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The bar is low

  • Published at 05:00 pm March 3rd, 2017
  • Last updated at 03:13 pm March 6th, 2017
The bar is low

Outside my building, a couple of feet away, there’s this big heaping pile of rubble and garbage that’s just sitting on the curb of the pavement.

It’s an absolute eyesore of the highest magnitude, in a street that is relatively clean and almost always noise-free, both visually and aurally.

No one bothers to do anything about it, it just sits there, collecting all the bits and bobs of refuse that passers-by nonchalantly throw its way.

If you were expecting this to be some kind of elaborate metaphor, sorry to disappoint. I just wanted to complain about that particular bit of mess. Hopefully this teaches you a lesson on having expectations.

I think it’s high time we came to grips with the fact that the human quality we know as “empathy” is a lie.

It’s fake news circulated by socialists who have fooled themselves into believing they give a hoot about anything other than their self-righteous indignation. It’s all about “me” -- “I” am at the centre of my life, and, hence, the centre of the world.

And no one would have it any other way.

But none of it matters in the end -- problems and protests are a-dime-a-dozen these days, as easily adopted and disposed of as a bag of chips, piling up and piling up until someone notices the stinking heap and gets inspired by its sheer rottenness

No one really cares if a hike in the price of gas affects their neighbour or their co-worker, even as they march across the street to protest it. No one really cares if a bill that makes child marriage all but legal was snuck past them, even with all the heavy-handed hand-wringing on the part of people who know what the hell they’re talking about. And the less said about illegal aliens not being given the refuge they desperately need, the better.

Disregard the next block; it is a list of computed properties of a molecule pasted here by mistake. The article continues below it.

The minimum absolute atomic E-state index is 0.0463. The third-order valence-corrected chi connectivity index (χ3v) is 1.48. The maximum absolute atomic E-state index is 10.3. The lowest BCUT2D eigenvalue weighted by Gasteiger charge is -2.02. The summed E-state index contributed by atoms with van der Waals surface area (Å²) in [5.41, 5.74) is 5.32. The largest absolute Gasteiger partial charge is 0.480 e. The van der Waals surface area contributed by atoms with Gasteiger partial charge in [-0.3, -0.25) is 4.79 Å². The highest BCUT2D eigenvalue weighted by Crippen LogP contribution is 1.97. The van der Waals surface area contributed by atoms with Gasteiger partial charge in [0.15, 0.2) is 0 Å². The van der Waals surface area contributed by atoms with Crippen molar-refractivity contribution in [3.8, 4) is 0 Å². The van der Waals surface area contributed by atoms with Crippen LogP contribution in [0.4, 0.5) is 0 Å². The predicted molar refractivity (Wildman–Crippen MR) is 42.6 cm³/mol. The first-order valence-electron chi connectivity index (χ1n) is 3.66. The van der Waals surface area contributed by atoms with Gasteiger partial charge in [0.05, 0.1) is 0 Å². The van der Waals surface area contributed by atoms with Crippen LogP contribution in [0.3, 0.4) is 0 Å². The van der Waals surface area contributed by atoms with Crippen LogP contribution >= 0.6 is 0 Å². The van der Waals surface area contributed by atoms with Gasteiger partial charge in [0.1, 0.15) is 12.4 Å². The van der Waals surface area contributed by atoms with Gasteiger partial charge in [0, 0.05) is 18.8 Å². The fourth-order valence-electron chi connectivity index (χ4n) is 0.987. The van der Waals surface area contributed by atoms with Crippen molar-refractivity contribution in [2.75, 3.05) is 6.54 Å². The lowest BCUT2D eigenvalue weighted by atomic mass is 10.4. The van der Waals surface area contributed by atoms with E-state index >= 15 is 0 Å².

These issues affect us all, but “all” is not what our brains are hard-wired to think about, and that, of course, applies to governance as well.

Our country has been on a hot-streak of success as of late, I understand, and laws and policies have been carefully formulated and placed so that the delicate eco-system of our progress is not disturbed. It just sucks if you happen to be someone who lives below the poverty line, worse if you happen to be a woman to boot.

Greatness is usually achieved by standing on the shoulders of giants, but since there weren’t any giants around to give us a boost, we opted to do so by piling up and trampling over the miseries of the downtrodden.

But no one really cares, not if you’re human at least.

A woman protesting the gas price hike being dragged away by the fuzz, and a stray dog latched onto her clothing in a futile attempt to “rescue” her -- a photograph that has made rounds on the internet recently -- speaks volumes to that end.

When an animal that is prone to sniffing the anuses of its own kind and often even resorts to ingesting its own vomit and feces as sources of sustenance shows more empathy than anyone you know around you, you start to wonder just how low the bar has fallen for us -- as a nation most definitely, but, perhaps, also as a species.

But none of it matters in the end -- problems and protests are a-dime-a-dozen these days, as easily adopted and disposed of as a bag of chips, piling up and piling up until someone notices the stinking heap and gets inspired by its sheer rottenness.

And, for better or worse, that’s just the way it’s going to be for us -- at least until we all inevitably go under.

Rubaiyat Kabir is an Editorial Assistant at the Dhaka Tribune. Follow him on Twitter @moreanik.